From The Labs

Using proteogenomics to improve the treatment of squamous cell carcinoma

Patients with head and neck squamous cell carcinoma (HNSCC), the sixth most common epithelial cancer worldwide, are treated with surgery, chemotherapy and radiotherapy. In addition, targeted agents, including an EGFR monoclonal antibody (mAb) inhibitor and two programmed cell death protein 1 (PD-1) inhibitors, have been approved by the U.S. Food and Drug Administration for HNSCC treatment, but response rates are moderate.

Cohort clinical features and omic data generation. Image courtesy of the authors/Cancer Cell, 2021.

In this study, researchers led by Baylor College of Medicine, Johns Hopkins University and the National Cancer Institute’s Clinical Proteomic Tumor Analysis Consortium (CPTAC) investigated what new insight proteogenomic analysis might offer into understanding why certain patients respond to certain treatments while other patients do not. They propose that their findings may help better match patients to an appropriate course of treatment in the future.

Building a proteogenomic profile

The team profiled proteins, phosphosites (a site on a protein associated with phosphorylation) and signaling pathways in 108 human papillomavirus-negative HNSCC tumors in order to understand how genetic aberrations drive tumor behavior and response to therapies.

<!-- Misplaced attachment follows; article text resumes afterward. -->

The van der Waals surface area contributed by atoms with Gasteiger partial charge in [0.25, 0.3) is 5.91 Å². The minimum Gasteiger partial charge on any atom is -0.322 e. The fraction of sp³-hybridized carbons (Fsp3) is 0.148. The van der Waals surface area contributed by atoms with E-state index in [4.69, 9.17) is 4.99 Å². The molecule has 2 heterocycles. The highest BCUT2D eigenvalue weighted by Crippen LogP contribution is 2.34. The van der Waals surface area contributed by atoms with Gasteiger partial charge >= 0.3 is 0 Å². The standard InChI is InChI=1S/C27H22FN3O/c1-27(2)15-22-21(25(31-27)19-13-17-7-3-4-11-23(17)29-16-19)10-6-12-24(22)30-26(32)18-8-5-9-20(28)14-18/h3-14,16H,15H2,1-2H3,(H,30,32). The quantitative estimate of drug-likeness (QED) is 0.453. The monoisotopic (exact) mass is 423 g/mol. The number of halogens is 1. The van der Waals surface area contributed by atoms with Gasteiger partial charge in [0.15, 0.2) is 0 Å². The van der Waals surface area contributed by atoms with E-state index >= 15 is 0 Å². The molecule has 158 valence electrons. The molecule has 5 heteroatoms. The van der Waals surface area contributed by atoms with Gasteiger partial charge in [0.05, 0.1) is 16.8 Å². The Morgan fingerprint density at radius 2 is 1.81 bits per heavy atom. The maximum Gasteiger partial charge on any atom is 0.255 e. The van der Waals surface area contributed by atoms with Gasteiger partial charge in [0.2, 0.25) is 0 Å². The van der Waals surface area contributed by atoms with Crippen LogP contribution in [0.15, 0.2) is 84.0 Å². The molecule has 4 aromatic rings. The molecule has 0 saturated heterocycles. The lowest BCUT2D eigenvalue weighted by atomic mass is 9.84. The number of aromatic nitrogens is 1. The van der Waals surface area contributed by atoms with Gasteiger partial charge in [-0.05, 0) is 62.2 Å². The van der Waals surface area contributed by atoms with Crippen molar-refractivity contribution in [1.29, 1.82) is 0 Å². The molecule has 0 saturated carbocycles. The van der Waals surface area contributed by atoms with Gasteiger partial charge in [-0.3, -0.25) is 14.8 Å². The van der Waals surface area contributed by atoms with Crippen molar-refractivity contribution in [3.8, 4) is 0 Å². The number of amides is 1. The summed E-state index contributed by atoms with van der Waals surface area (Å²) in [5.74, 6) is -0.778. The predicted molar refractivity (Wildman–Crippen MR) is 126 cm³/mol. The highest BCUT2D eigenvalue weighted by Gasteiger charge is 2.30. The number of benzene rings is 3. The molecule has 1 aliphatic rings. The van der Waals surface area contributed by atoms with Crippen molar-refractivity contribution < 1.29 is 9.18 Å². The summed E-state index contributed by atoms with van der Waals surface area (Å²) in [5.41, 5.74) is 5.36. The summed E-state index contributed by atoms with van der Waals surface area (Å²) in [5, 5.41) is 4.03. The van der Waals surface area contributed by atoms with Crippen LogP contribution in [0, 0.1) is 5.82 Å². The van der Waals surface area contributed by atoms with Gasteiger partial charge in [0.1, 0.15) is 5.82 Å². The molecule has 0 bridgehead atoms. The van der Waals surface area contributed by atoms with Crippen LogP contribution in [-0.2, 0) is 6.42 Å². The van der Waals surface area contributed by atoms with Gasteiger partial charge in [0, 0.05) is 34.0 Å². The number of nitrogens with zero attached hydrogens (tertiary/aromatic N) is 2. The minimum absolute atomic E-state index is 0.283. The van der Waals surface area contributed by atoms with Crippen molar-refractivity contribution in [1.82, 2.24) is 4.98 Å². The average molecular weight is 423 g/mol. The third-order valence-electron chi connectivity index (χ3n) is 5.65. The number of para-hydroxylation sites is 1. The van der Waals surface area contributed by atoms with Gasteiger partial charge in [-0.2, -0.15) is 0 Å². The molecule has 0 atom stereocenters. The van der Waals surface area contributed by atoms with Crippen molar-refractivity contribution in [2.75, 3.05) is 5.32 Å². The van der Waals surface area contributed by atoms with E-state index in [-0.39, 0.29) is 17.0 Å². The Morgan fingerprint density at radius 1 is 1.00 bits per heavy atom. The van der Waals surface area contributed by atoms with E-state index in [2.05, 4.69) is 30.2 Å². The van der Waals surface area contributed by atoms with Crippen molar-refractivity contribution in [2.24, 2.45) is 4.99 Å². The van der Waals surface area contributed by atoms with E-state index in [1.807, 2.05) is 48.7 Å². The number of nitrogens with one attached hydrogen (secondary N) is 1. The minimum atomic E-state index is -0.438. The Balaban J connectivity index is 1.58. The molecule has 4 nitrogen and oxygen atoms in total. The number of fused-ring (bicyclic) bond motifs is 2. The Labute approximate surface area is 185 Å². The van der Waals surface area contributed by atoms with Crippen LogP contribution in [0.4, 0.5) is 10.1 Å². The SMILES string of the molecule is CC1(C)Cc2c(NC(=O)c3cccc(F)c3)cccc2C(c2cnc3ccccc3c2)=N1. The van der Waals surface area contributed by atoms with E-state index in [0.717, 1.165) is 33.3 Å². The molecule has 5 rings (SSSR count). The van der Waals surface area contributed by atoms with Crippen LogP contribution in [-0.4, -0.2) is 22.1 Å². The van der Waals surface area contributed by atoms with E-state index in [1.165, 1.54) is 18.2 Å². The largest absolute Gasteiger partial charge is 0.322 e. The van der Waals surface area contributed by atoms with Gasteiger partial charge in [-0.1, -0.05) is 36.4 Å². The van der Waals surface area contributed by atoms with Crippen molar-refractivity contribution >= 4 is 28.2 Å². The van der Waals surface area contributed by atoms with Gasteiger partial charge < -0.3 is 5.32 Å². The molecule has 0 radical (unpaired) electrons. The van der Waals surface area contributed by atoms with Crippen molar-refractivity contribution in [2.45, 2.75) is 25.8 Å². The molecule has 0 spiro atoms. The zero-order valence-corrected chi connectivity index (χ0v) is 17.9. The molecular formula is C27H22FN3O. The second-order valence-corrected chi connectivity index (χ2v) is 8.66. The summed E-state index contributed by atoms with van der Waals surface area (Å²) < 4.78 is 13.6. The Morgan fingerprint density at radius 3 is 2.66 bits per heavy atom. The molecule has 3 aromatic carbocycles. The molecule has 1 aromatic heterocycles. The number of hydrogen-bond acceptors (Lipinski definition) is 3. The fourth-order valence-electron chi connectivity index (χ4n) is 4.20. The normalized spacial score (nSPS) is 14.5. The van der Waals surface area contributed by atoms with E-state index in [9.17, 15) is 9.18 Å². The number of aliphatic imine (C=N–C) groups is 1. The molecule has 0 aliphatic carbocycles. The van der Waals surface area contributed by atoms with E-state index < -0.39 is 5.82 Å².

“We found three subtypes of head and neck squamous cell carcinoma, and each subtype may be a good candidate for a different type of therapy – EGFR inhibitors, CDK inhibitors or immunotherapy,” said Dr. Bing Zhang, lead contact of the study and professor in the Lester and Sue Smith Breast Center and the Department of Molecular and Human Genetics at Baylor. “We also identified candidate biomarkers that could be used to match patients to effective therapies or clinical trials.”

Dr. Bing Zhang
Finding effective biomarkers

One important finding involved matching HNSCC patients to EGFR mAb inhibitors. Cetuximab, an EGFR mAb medication, was approved by the FDA in 2006 as the first targeted therapy for HNSCC, however the success rate for this treatment is low. Moreover, EGFR amplification or overexpression cannot predict response to EGFR mAbs. In this study, researchers found that EGFR ligands, instead of EGFR itself, act as the limiting factor for EGFR pathway activation. When ligand is low, the downstream pathway will not be triggered, even if EGFR protein is highly overexpressed.

We proposed that the EGFR ligand should be used as a biomarker, rather than EGFR amplification or overexpression, to help select patients for the EGFR monoclonal antibody treatment,” said Zhang, a member of the Dan L Duncan Comprehensive Cancer Center, a Cancer Prevention & Research Institute of Texas (CPRIT) Scholar and a McNair Scholar at Baylor.

“Tumors with high EGFR amplification do not necessarily have high levels of EGFR ligands, which may underlie their lack of response to EGFR mAb therapy.” The team confirmed this hypothesis by analyzing previously published data from patient-derived xenograft models and a clinical trial.